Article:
Maternity staffing standards
Gill Adgie from the Royal College of Midwives spoke about how Trusts could and should use the Birth Rate Plus Assessment to make sure they have the correct midwifery staffing levels. And Jo Mountfield from the Royal College of Obstetricians and Gynaecologists said that with the correct funding the professions could lead the work that was needed to come up with a safety standard for medical staffing that took into account the complexity as well as volume of births..
Sara Ledger from Baby Lifeline made a strong case for the need for further investment maternity safety in training and to ensure that all staff get time as well as funding for that training.
Regulators on Maternity Safety
On Tuesday 19th January the Health Select Committee heard from both the Andrea Sutcliffe , CEO of the Nursing and Midwifery Council and Charlie Massey CEO of the General Medical Council both about their efforts to reduce the fear of speaking out felt by many doctors, nurses and midwives and the importance of eliminating a blame culture. Andrea Sutcliffe spoke about the adversarial nature of our current system and Charlie Massey on the lessons learned from the Bawa-Garba case. Andrea spoke about the Future Midwife Standards and the way forward for the Midwifery profession.
The High Court permits an appeal by the UK gender identity service
NHS trust has been allowed to appeal against a high court decision that barred it from referring under-16s for puberty-blocking treatment.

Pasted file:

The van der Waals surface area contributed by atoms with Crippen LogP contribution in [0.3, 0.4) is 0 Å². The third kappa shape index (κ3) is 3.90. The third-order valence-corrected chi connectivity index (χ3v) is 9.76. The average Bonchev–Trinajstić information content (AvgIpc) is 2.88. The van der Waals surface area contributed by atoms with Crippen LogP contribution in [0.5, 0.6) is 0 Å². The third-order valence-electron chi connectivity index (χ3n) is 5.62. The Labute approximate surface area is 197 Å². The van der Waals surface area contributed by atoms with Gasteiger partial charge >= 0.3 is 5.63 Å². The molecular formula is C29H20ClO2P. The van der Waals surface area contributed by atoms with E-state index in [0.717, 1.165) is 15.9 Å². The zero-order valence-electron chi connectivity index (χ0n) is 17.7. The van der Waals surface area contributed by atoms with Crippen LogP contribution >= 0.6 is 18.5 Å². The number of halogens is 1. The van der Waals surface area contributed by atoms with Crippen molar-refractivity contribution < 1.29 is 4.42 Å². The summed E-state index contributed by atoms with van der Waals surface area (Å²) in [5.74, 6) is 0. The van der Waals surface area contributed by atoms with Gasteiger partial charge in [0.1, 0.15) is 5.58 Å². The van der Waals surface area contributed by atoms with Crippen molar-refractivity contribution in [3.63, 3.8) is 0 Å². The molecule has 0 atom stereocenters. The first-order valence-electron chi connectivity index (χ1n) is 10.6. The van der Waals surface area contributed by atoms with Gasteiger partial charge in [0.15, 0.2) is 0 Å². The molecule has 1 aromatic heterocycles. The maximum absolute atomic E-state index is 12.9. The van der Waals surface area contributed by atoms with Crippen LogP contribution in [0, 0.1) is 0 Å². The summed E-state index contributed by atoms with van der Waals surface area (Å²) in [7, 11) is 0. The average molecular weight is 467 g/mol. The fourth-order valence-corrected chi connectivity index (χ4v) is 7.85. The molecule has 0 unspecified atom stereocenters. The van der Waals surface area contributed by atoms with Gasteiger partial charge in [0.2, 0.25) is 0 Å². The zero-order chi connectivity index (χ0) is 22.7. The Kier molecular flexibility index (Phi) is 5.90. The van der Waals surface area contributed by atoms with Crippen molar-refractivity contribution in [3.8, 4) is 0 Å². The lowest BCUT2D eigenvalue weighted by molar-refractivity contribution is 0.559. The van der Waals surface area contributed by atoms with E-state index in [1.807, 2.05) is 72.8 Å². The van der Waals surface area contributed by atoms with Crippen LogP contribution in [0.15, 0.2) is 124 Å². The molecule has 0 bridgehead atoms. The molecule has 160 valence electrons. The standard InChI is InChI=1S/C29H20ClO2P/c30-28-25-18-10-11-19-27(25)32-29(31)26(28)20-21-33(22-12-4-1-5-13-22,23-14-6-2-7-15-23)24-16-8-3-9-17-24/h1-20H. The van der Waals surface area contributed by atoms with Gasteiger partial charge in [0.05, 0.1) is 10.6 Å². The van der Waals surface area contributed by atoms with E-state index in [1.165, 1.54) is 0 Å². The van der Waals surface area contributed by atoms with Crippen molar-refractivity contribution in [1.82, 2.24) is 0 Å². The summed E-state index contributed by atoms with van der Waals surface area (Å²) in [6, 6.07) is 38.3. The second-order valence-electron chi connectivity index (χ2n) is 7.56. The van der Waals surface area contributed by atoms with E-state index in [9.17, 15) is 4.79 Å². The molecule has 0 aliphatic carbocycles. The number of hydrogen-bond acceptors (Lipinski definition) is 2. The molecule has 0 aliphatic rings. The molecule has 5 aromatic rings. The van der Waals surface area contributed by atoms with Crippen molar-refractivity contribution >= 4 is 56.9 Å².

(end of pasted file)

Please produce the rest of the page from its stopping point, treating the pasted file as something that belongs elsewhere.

Covid-related deaths in care homes in England jump by 46%
Deaths in care homes in England have hit the highest level since mid-May, according to the latest official figures, which revealed a 46% jump in coronavirus-related deaths in the last week as the more transmissible variant of Covid-19 causes very concerning issues in care homes.
NHS CEO Sir Simon Stevens pays tribute to staff
Chief executive of NHS England marked the anniversary of the first confirmed coronavirus patients being treated by paying tribute to his staff’s “extraordinary work in a year like no other”. Sir Simon Stevens said: “The pandemic is the greatest public health emergency in NHS history, but in the past 12 months the NHS has achieved things many would have thought impossible.”
Bullying on NHS maternity units and poor training a risk to safety, Select Committee told by regulators
Doctors and midwives working in maternity services face worse levels of bullying than any other part of the NHS, MPs on the Select Committee have been told.
‘I have never seen so many nurses cry during shifts’ – the mental health of NHS workers is a significant concern
NHS staff are physically and emotionally exhausted. The Covid-19 pandemic has exposed a system affected by staff shortages and inadequate funding – a system that has relied on goodwill for many years.
Pregnant women going for scans alone in Covid 19 pandemic are told they cannot film baby
Pregnant women attending scans and appointments alone are being told they cannot record or take photographs of their unborn child to show their partner, according to a survey.
Maternity staff face burnout amid staff shortages
Maternity staff are facing extreme burnout during the pandemic as staff shortages and longer, shift patterns lead to the workforce becoming increasingly overwhelmed. The warnings come as a report by Make Birth Better, shared exclusively with the Independent, found many healthcare staff report having received no emotional support at all.